It wasn’t your responsibility.

I wish I didn’t just read that you said all that to Merrill because for the first time in a long time I would like to reach through my computer and slap the shit out of the sorry childish person that you are.
Merrill is one of the kindest people you would ever want to meet and you have no right to make a comment as you did. You owe her an apology and if you are not man enough to do so, go climb back under the rock you came from.
You do not belong in a public forum with people that are enjoying conversation about wine. So, take your 100+ bottles of Pinot and go the fck away.

enough already.

I know, Carrie - we might have our first ‘voted off the island’ Berserker in our forum history here…

I don’t want him representing my country either. I’ll follow up on that.

I don’t visit Napa wineries very often, but I’ve had a good time in the past visiting Vincent Arroyo in Calistoga. Way less formal and more friendly than 90% of Napa wineries I’ve been to, and many of the wines are pretty good too. A big plus is the great winery dog there.

He ended up on my ignore list a week or two ago already.

Responding is taking the bait.

Thanks to those who provided useful answers. :slight_smile:

I vote: yes/off. This uncalled-for angry lambasting & bullying must end for our communities well being going forward.
Merrill deserves an apology. As a matter of fact, the whole community does.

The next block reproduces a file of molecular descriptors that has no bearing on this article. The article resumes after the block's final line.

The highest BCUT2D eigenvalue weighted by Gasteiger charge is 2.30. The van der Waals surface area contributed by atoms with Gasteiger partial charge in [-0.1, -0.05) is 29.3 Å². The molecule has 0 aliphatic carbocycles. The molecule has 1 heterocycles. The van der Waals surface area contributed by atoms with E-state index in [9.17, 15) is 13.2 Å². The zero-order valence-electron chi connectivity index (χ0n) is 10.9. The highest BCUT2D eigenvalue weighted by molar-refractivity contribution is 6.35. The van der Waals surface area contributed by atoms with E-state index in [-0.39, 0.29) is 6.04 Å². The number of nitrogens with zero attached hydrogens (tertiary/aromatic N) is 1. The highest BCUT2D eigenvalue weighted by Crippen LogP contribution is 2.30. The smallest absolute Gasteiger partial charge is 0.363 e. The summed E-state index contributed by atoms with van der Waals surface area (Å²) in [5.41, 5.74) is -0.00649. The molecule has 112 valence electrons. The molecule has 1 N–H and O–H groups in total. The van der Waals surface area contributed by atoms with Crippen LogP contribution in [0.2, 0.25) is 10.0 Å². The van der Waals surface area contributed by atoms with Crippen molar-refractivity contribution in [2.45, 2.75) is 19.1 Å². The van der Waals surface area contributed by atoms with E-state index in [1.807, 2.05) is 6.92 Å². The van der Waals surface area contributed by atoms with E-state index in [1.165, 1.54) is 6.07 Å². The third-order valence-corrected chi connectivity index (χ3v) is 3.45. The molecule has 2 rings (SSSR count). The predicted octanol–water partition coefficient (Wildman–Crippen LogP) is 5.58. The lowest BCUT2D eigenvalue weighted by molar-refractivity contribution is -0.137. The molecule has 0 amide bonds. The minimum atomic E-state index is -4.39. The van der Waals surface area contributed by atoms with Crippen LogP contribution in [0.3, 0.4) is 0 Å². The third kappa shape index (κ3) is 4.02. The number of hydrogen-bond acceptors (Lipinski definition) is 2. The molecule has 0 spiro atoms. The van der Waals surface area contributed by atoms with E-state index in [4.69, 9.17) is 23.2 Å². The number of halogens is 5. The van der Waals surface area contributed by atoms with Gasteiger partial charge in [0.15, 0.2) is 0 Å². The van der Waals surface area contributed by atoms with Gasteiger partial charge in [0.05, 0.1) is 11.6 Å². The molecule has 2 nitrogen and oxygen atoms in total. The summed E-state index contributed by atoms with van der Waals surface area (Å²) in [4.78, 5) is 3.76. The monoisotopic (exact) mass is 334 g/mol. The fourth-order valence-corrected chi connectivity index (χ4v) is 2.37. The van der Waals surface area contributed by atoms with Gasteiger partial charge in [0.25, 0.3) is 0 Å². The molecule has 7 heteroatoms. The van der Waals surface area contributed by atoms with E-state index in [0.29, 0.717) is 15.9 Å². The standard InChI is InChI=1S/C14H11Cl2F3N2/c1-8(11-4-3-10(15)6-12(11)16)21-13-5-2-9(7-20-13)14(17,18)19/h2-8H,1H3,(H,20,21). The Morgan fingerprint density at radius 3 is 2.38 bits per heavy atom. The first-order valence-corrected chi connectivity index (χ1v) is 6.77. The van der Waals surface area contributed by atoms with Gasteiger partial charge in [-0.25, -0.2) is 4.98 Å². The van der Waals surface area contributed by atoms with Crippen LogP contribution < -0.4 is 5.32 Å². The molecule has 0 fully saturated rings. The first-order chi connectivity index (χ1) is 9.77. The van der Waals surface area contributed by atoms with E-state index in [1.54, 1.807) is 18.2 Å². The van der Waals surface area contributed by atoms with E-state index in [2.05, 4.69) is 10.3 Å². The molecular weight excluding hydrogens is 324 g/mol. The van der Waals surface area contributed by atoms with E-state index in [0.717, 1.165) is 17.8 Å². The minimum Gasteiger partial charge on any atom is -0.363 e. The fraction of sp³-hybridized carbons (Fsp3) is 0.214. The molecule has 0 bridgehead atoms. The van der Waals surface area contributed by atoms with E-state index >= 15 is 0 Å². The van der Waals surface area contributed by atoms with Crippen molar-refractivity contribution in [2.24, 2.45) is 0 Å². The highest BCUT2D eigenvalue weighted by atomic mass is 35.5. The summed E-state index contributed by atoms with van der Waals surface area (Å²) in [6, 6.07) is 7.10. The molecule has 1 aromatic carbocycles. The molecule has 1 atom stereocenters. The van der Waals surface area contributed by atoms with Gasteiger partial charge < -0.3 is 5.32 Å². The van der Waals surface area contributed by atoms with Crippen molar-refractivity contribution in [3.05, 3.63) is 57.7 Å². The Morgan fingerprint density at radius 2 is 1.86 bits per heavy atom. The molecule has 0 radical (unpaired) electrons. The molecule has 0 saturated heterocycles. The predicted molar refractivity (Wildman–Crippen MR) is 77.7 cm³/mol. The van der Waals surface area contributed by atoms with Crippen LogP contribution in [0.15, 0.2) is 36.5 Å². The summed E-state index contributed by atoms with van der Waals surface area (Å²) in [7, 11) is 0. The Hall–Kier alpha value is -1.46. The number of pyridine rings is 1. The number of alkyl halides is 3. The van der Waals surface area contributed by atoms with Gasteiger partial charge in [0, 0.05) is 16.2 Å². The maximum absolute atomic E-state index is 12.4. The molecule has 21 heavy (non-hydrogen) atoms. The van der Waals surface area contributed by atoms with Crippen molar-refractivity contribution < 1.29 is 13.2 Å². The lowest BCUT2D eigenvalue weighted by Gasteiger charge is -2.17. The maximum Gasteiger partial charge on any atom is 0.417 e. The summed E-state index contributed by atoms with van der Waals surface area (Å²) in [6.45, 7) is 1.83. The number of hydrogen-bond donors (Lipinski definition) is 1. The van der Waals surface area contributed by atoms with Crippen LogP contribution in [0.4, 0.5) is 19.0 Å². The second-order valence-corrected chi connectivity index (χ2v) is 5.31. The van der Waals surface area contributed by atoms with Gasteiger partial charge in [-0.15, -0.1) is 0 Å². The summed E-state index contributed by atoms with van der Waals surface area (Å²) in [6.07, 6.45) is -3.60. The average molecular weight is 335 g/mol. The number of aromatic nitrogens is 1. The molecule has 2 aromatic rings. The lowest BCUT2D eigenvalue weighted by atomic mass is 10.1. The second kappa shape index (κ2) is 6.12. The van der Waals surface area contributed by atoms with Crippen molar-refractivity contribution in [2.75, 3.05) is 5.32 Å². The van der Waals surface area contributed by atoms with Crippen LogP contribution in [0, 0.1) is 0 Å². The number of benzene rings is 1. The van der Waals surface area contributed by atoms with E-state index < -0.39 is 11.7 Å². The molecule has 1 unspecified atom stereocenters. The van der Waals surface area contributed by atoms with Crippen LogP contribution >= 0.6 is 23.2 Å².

Ty, sell 15 bottles of your wine and seek professional help, 55 minutes at a time.

To the OP…go up to Frank Family. Good wines and the tasting guys are a freakin’ hoot.

I do not know if this still works, but in 1998, when I was just getting back into wine after a lengthy hiatus, this made me feel like I was a special “knowledgeable” insider. Maybe someone can comment on whether it is the same these days.

Beringer has a big tasting room on the main road south of Calistoga. I was told that there was a stairtway in the tasting room that went to the upstairs, which is where the secret good wine tasting room was located. I was told to wait at the bottom of the stairs, and periodically someone from the staff would come downstairs and bring people up to the secret room. My wife and I waited quietly and after a few minutes, someone came down, asked us what we wanted, and when we told them we wanted to taste some wines at the other tasting room, we were ushered upstairs. That room was my introduction to the Sbragia Spoecial Reserve Chardonnay, which in those days was fantastic, the Nightingale, and the Beringer Estate Cab. We had to pay per glass (most of the tasting rooms were free at the time) but the fee was insignificant. We were able to buy limited bottles of those on sale. I remember there was a one bottle per person limit on the Sbragia so I asked if my wife and I could together get two. They said, “Of course.”

It was, by the way, a good way to do business. I subsequently bought, for myself and others, cases of that Chardonnay when it became available in stores a few years later. I would not have found if they had not let me into the VIP room.